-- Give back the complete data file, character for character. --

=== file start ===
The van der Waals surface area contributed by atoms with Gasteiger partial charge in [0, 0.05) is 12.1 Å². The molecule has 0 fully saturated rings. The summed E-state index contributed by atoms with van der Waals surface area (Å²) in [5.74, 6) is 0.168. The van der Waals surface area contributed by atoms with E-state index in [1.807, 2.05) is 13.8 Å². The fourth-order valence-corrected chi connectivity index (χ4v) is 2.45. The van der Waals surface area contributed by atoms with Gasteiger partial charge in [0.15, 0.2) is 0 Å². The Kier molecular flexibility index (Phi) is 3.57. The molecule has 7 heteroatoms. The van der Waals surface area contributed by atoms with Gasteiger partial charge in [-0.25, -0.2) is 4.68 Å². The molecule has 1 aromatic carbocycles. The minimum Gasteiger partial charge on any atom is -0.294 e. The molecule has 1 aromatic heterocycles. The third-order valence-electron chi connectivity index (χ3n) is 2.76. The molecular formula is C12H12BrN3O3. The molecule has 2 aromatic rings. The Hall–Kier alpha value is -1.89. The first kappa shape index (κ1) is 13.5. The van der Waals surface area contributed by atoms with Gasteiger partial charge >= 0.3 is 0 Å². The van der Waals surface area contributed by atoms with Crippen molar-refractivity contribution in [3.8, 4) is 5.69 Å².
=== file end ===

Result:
The van der Waals surface area contributed by atoms with Gasteiger partial charge in [0, 0.05) is 12.1 Å². The molecule has 0 fully saturated rings. The summed E-state index contributed by atoms with van der Waals surface area (Å²) in [5.74, 6) is 0.168. The van der Waals surface area contributed by atoms with E-state index in [1.807, 2.05) is 13.8 Å². The fourth-order valence-corrected chi connectivity index (χ4v) is 2.45. The van der Waals surface area contributed by atoms with Gasteiger partial charge in [0.15, 0.2) is 0 Å². The Kier molecular flexibility index (Phi) is 3.57. The molecule has 7 heteroatoms. The van der Waals surface area contributed by atoms with Gasteiger partial charge in [-0.25, -0.2) is 4.68 Å². The molecule has 1 aromatic carbocycles. The minimum Gasteiger partial charge on any atom is -0.294 e. The molecule has 1 aromatic heterocycles. The third-order valence-electron chi connectivity index (χ3n) is 2.76. The molecular formula is C12H12BrN3O3. The molecule has 2 aromatic rings. The Hall–Kier alpha value is -1.89. The first kappa shape index (κ1) is 13.5. The van der Waals surface area contributed by atoms with Gasteiger partial charge >= 0.3 is 0 Å². The van der Waals surface area contributed by atoms with Crippen molar-refractivity contribution in [3.8, 4) is 5.69 Å².